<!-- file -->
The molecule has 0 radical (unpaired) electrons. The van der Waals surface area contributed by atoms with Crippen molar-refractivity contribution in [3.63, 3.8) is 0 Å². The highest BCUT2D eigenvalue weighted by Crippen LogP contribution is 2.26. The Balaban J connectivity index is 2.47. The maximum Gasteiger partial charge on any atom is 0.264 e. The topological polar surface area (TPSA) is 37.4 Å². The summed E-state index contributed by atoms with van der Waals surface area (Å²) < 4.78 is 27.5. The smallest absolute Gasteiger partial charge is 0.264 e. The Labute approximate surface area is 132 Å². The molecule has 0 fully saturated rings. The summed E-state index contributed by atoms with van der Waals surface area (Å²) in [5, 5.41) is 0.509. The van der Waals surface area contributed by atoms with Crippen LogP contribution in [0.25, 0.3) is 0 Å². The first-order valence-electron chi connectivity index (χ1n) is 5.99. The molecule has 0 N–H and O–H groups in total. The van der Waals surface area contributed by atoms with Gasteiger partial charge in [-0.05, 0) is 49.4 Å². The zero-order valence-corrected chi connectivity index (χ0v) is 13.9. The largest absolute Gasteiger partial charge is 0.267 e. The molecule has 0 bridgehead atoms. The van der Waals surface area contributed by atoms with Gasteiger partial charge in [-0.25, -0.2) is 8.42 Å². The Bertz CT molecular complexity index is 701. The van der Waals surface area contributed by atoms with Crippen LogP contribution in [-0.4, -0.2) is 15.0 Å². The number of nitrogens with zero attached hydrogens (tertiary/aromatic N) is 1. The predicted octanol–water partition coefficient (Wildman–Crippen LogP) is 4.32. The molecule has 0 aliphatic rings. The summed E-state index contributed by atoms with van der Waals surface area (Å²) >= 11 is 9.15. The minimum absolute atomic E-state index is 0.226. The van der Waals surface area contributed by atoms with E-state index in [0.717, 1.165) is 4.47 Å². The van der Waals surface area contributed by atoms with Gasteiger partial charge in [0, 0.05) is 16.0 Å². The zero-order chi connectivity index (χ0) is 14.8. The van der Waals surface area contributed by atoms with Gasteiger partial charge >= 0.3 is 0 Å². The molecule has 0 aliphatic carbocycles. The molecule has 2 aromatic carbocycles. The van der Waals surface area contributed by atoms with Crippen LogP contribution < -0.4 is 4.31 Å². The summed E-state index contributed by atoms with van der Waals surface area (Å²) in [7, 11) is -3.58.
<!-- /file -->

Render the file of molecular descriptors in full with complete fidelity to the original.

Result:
The molecule has 0 radical (unpaired) electrons. The van der Waals surface area contributed by atoms with Crippen molar-refractivity contribution in [3.63, 3.8) is 0 Å². The highest BCUT2D eigenvalue weighted by Crippen LogP contribution is 2.26. The Balaban J connectivity index is 2.47. The maximum Gasteiger partial charge on any atom is 0.264 e. The topological polar surface area (TPSA) is 37.4 Å². The summed E-state index contributed by atoms with van der Waals surface area (Å²) < 4.78 is 27.5. The smallest absolute Gasteiger partial charge is 0.264 e. The Labute approximate surface area is 132 Å². The molecule has 0 fully saturated rings. The summed E-state index contributed by atoms with van der Waals surface area (Å²) in [5, 5.41) is 0.509. The van der Waals surface area contributed by atoms with Crippen LogP contribution in [0.25, 0.3) is 0 Å². The first-order valence-electron chi connectivity index (χ1n) is 5.99. The molecule has 0 N–H and O–H groups in total. The van der Waals surface area contributed by atoms with Gasteiger partial charge in [-0.05, 0) is 49.4 Å². The zero-order valence-corrected chi connectivity index (χ0v) is 13.9. The largest absolute Gasteiger partial charge is 0.267 e. The molecule has 0 bridgehead atoms. The van der Waals surface area contributed by atoms with Gasteiger partial charge in [-0.25, -0.2) is 8.42 Å². The Bertz CT molecular complexity index is 701. The van der Waals surface area contributed by atoms with Crippen LogP contribution in [-0.4, -0.2) is 15.0 Å². The number of nitrogens with zero attached hydrogens (tertiary/aromatic N) is 1. The predicted octanol–water partition coefficient (Wildman–Crippen LogP) is 4.32. The molecule has 0 aliphatic rings. The summed E-state index contributed by atoms with van der Waals surface area (Å²) >= 11 is 9.15. The minimum absolute atomic E-state index is 0.226. The van der Waals surface area contributed by atoms with E-state index in [0.717, 1.165) is 4.47 Å². The van der Waals surface area contributed by atoms with Gasteiger partial charge in [0, 0.05) is 16.0 Å². The zero-order chi connectivity index (χ0) is 14.8. The van der Waals surface area contributed by atoms with Gasteiger partial charge >= 0.3 is 0 Å². The molecule has 0 aliphatic carbocycles. The molecule has 2 aromatic carbocycles. The van der Waals surface area contributed by atoms with Crippen LogP contribution < -0.4 is 4.31 Å². The summed E-state index contributed by atoms with van der Waals surface area (Å²) in [7, 11) is -3.58.